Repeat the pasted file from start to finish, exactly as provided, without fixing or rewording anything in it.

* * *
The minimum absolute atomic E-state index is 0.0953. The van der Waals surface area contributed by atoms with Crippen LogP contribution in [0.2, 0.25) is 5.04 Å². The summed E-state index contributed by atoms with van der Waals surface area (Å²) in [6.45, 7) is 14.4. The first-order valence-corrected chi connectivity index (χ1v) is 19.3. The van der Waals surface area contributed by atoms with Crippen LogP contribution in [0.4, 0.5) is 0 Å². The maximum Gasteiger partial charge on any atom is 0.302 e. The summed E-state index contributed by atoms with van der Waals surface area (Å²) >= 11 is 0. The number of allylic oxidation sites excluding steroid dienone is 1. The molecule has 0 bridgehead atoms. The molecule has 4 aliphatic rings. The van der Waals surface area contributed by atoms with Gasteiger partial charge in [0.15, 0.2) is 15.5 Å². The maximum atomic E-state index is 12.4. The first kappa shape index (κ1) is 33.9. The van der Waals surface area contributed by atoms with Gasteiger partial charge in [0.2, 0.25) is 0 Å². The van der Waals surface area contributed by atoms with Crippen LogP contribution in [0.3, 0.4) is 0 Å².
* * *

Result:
The minimum absolute atomic E-state index is 0.0953. The van der Waals surface area contributed by atoms with Crippen LogP contribution in [0.2, 0.25) is 5.04 Å². The summed E-state index contributed by atoms with van der Waals surface area (Å²) in [6.45, 7) is 14.4. The first-order valence-corrected chi connectivity index (χ1v) is 19.3. The van der Waals surface area contributed by atoms with Crippen LogP contribution in [0.4, 0.5) is 0 Å². The maximum Gasteiger partial charge on any atom is 0.302 e. The summed E-state index contributed by atoms with van der Waals surface area (Å²) >= 11 is 0. The number of allylic oxidation sites excluding steroid dienone is 1. The molecule has 0 bridgehead atoms. The molecule has 4 aliphatic rings. The van der Waals surface area contributed by atoms with Gasteiger partial charge in [0.15, 0.2) is 15.5 Å². The maximum atomic E-state index is 12.4. The first kappa shape index (κ1) is 33.9. The van der Waals surface area contributed by atoms with Gasteiger partial charge in [0.2, 0.25) is 0 Å². The van der Waals surface area contributed by atoms with Crippen LogP contribution in [0.3, 0.4) is 0 Å².